Discrimination of female children in modern India: from conception through childhood
T. V. Sekher, Institute for Social and Economic Change
Neelambar Hatti, Lund University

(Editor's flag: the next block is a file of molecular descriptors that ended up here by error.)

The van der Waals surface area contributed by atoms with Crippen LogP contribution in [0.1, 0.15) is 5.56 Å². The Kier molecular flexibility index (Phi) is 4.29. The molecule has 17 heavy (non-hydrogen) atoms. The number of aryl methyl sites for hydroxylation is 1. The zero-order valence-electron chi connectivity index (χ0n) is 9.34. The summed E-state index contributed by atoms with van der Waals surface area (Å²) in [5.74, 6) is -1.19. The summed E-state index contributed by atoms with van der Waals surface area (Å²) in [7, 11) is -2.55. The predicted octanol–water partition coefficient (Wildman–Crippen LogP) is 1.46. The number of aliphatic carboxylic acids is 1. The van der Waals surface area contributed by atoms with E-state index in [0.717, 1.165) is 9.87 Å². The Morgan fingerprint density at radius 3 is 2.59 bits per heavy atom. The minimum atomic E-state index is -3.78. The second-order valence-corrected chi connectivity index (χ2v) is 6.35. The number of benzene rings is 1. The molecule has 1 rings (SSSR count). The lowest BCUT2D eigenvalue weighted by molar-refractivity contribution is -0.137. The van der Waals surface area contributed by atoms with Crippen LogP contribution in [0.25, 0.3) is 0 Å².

In India, the widening gap in the ratio of girls to boys is clearly evident in the 2001 Census and is most pronounced in the youngest age group of 0 to 6 years (927 girls per 1,000 boys). The regional disparities have also widened, the northern states exhibiting a worsening trend as compared to the southern states. This paper examines the precarious situation of female children in India before birth (their chances of being born at all), at birth and during the first six years of childhood. Using census data and field level studies, an analysis was carried out on issues of sex-selective abortions, female infanticide (still prevalent in some parts of India), and discrimination and neglect of girl child. The findings show the widespread use of new technologies to eliminate female foetus and a nexus of economic, social and cultural factors that support the increasing discrimination against girls.